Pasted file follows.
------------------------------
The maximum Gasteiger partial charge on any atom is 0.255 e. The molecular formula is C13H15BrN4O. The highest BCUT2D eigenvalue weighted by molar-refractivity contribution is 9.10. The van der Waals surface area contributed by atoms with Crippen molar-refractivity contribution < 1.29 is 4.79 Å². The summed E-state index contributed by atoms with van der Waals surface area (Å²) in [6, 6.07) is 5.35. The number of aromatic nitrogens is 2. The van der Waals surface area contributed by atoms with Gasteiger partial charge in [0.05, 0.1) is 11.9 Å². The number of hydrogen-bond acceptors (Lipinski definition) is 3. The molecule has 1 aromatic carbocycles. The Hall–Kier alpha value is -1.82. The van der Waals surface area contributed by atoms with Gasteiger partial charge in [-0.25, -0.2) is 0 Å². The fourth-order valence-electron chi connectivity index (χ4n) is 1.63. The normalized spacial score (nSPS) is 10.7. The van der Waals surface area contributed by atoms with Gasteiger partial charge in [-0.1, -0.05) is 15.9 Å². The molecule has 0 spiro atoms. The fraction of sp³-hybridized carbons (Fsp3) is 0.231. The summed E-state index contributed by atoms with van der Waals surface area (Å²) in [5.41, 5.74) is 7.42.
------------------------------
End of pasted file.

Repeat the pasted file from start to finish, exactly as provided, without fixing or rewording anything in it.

The maximum Gasteiger partial charge on any atom is 0.255 e. The molecular formula is C13H15BrN4O. The highest BCUT2D eigenvalue weighted by molar-refractivity contribution is 9.10. The van der Waals surface area contributed by atoms with Crippen molar-refractivity contribution < 1.29 is 4.79 Å². The summed E-state index contributed by atoms with van der Waals surface area (Å²) in [6, 6.07) is 5.35. The number of aromatic nitrogens is 2. The van der Waals surface area contributed by atoms with Gasteiger partial charge in [0.05, 0.1) is 11.9 Å². The number of hydrogen-bond acceptors (Lipinski definition) is 3. The molecule has 1 aromatic carbocycles. The Hall–Kier alpha value is -1.82. The van der Waals surface area contributed by atoms with Gasteiger partial charge in [-0.25, -0.2) is 0 Å². The fourth-order valence-electron chi connectivity index (χ4n) is 1.63. The normalized spacial score (nSPS) is 10.7. The van der Waals surface area contributed by atoms with Gasteiger partial charge in [-0.1, -0.05) is 15.9 Å². The molecule has 0 spiro atoms. The fraction of sp³-hybridized carbons (Fsp3) is 0.231. The summed E-state index contributed by atoms with van der Waals surface area (Å²) in [5.41, 5.74) is 7.42.